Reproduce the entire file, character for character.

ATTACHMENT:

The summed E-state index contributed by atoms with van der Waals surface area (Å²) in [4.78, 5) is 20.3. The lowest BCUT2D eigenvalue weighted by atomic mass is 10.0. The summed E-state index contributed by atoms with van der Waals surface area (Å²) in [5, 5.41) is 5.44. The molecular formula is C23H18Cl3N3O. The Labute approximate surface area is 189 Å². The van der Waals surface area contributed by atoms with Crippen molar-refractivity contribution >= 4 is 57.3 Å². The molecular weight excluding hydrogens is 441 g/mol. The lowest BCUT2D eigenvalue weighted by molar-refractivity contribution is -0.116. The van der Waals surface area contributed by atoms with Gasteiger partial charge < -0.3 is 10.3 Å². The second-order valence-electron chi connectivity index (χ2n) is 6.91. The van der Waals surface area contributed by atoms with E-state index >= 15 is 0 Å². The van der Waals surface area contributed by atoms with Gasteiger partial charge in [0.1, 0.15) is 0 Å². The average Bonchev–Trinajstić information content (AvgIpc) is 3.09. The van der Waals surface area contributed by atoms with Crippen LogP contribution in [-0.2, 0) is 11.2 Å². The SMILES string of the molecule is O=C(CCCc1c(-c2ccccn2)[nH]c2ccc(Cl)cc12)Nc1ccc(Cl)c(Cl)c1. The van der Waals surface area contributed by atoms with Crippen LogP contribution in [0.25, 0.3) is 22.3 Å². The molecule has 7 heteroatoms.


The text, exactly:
The summed E-state index contributed by atoms with van der Waals surface area (Å²) in [4.78, 5) is 20.3. The lowest BCUT2D eigenvalue weighted by atomic mass is 10.0. The summed E-state index contributed by atoms with van der Waals surface area (Å²) in [5, 5.41) is 5.44. The molecular formula is C23H18Cl3N3O. The Labute approximate surface area is 189 Å². The van der Waals surface area contributed by atoms with Crippen molar-refractivity contribution >= 4 is 57.3 Å². The molecular weight excluding hydrogens is 441 g/mol. The lowest BCUT2D eigenvalue weighted by molar-refractivity contribution is -0.116. The van der Waals surface area contributed by atoms with Gasteiger partial charge < -0.3 is 10.3 Å². The second-order valence-electron chi connectivity index (χ2n) is 6.91. The van der Waals surface area contributed by atoms with E-state index >= 15 is 0 Å². The van der Waals surface area contributed by atoms with Gasteiger partial charge in [0.1, 0.15) is 0 Å². The average Bonchev–Trinajstić information content (AvgIpc) is 3.09. The van der Waals surface area contributed by atoms with Crippen LogP contribution in [-0.2, 0) is 11.2 Å². The SMILES string of the molecule is O=C(CCCc1c(-c2ccccn2)[nH]c2ccc(Cl)cc12)Nc1ccc(Cl)c(Cl)c1. The van der Waals surface area contributed by atoms with Crippen LogP contribution in [0.25, 0.3) is 22.3 Å². The molecule has 7 heteroatoms.